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How Does a Rental Eviction Work?

A rental eviction generally starts with a warning addressing the issues an owner has with a tenant.
A notice of eviction posted on an apartment door.
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  • Written By: Nat Robinson
  • Edited By: Heather Bailey
  • Last Modified Date: 05 August 2014
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A rental eviction is the process of revoking the rental agreement of a tenant, causing him or her to vacate the residence before the initial terms agreed upon. The time for which the person must leave the residence is usually up to the person making the eviction. Generally, the owner of the dwelling will serve the tenant with an eviction notice filled with the specific reasons for the eviction. In most cases, a warning may be given before an eviction is made. However, there are some cases which may call for an eviction on the spot.

Typically, there is a series of steps which will lead to a rental eviction. Generally, an eviction will start with a warning being issued to the tenant. The warning will commonly address the issues the owner has with the tenant. He or she may give a date for the tenant to make corrections before more invasive steps are taken. If the tenant fails to adhere to the warning and make the necessary changes, the next step is usually an eviction notice.

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Often, a rental eviction occurs due to the lack of rent payment. When a person agrees to rent a place, he or she usually signs a rental agreement. The agreement will generally state the terms for which the tenant must abide by to remain in the dwelling. Generally, the first matter of business addressed in the agreement is the rental fee which must be paid by the tenant on a schedule determined by the owner. If the person continuously fails to pay the rent, he or she may be faced with an eviction.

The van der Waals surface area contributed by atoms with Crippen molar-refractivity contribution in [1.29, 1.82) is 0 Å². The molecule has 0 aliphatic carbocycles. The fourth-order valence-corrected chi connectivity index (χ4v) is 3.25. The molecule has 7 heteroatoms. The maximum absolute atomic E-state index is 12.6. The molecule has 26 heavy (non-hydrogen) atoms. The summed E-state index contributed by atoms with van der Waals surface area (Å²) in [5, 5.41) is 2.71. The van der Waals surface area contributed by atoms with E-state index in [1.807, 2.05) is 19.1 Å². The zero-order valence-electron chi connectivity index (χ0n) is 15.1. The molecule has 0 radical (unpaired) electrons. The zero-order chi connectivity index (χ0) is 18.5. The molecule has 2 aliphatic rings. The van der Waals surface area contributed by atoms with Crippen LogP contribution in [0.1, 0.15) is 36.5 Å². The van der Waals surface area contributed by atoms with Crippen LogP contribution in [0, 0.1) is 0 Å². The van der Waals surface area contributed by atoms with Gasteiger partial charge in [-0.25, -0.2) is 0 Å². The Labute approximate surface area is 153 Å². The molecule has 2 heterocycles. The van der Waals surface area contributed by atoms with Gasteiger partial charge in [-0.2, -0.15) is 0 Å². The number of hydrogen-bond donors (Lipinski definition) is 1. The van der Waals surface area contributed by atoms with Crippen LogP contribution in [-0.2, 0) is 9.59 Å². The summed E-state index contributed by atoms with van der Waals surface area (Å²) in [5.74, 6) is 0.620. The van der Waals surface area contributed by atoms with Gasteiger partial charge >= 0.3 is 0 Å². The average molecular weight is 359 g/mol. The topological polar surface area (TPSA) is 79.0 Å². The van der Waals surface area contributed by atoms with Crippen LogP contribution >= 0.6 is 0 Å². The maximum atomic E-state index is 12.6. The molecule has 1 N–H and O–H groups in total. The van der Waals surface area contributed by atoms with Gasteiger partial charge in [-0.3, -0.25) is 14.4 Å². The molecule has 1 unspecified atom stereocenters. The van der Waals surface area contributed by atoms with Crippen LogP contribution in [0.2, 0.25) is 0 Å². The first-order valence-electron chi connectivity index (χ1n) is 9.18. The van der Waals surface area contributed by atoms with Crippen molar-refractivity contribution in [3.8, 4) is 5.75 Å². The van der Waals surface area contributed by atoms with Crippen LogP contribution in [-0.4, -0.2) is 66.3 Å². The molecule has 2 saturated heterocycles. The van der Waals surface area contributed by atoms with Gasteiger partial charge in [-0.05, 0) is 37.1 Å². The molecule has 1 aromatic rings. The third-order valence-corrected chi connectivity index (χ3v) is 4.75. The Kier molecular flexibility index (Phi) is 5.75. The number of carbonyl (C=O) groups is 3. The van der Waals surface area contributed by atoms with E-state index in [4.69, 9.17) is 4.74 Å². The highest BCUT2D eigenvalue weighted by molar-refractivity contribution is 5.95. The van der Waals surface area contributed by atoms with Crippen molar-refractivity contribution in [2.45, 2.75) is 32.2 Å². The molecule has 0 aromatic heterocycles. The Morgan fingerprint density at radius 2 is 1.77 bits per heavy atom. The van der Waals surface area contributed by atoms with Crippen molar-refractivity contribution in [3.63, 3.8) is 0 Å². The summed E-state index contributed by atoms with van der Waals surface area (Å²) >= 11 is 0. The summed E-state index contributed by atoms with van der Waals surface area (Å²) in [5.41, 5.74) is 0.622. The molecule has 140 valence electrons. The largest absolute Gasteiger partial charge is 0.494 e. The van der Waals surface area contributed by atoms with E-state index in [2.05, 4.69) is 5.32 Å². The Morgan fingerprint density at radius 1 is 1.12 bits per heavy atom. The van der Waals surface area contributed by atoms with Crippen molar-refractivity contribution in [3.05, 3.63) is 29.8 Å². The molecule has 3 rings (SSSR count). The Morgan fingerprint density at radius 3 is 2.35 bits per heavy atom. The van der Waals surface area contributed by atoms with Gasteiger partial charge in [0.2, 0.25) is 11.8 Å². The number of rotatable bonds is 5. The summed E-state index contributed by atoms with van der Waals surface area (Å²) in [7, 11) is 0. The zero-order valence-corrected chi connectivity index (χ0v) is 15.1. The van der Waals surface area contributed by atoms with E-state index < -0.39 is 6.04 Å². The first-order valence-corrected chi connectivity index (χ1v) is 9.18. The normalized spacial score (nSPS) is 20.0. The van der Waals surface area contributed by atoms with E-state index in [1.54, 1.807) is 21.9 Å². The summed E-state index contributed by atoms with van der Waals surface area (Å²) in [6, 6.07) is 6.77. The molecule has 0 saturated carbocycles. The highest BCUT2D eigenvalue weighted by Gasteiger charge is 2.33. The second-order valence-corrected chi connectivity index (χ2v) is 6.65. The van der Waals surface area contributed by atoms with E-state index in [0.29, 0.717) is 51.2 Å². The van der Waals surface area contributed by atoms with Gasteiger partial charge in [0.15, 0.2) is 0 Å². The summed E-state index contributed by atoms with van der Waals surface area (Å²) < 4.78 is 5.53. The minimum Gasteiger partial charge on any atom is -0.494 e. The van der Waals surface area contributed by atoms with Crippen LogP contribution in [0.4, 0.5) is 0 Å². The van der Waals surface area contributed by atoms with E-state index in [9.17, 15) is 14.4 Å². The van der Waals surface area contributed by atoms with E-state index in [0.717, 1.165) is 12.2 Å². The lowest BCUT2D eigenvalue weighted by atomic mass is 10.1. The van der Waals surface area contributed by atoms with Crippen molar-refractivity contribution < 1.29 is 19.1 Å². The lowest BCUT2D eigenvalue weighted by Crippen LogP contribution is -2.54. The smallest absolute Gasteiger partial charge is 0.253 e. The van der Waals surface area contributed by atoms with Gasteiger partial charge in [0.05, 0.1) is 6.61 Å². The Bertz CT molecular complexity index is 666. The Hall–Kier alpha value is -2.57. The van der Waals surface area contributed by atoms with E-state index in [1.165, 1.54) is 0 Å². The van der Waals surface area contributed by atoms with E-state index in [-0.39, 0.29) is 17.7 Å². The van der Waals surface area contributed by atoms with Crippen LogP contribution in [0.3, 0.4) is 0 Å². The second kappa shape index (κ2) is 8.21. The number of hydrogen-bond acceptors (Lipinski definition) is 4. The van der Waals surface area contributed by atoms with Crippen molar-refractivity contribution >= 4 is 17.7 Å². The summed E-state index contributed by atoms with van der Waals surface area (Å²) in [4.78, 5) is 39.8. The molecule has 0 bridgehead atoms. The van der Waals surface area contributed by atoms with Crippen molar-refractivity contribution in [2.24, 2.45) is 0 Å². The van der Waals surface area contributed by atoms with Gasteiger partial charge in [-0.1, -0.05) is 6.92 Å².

In many cases, an officer of the law will deliver a rental eviction letter. If done in this manner, the letter is usually hand delivered to the renter and he or she may be required to sign for it. This will generally serve as proof the letter was received by the appropriate individual. Individuals living in an apartment may receive an apartment eviction letter personally from the landlord. Usually, the letter will inform the tenant of the reason he or she is being evicted, the date for which the premises must be vacated, and if whether or not any security deposits will be reimbursed.

Sometimes, this action will be contested by the tenant. For this reason, an individual seeking to serve a rental eviction notice should be familiar with real estate law. In many cases, an eviction may have to meet certain conditions for it to have legal standings. This may be important should the proceedings lead to an eviction lawsuit. It is generally a good idea for an individual interested in becoming a renter to be knowledgeable of tenant rights, should the event arise where he or she is faced with an eviction.

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Reminiscence
Post 2

Nobody enjoys the eviction process, which is why some landlords will allow delinquent tenants to remain on the property for several months after the first notice of eviction. The cost of pursuing a legal eviction and the risk of a personal confrontation may be too high for some landlords. Sometimes a delinquent tenant will receive a financial windfall, like a federal tax refund or inheritance, and be in a position to pay the back rent.

Phaedrus
Post 1

Rental eviction is a legal process, not just a single action. The landlord may give a tenant 30 days to leave the premises because of nonpayment of rent, but the tenant can still raise the money and nullify that action. The tenant may also have an additional 30 days to appeal the reasons listed on the rental eviction form. A broken fence may get mended, or a noisy roommate may leave voluntarily. Again, the reason for the eviction may become a non-issue during an appeal.

Even if the landlord has given a 30 day eviction notice and the tenant has spent 30 more days appealing the decision, the eviction attempt may still end up in a local court. It could take 90 days from the first notice for anyone to be forced into doing anything. Once a law enforcement officer arrives with the final eviction notice, however, the tenant really has very few options left except to pack up and leave.

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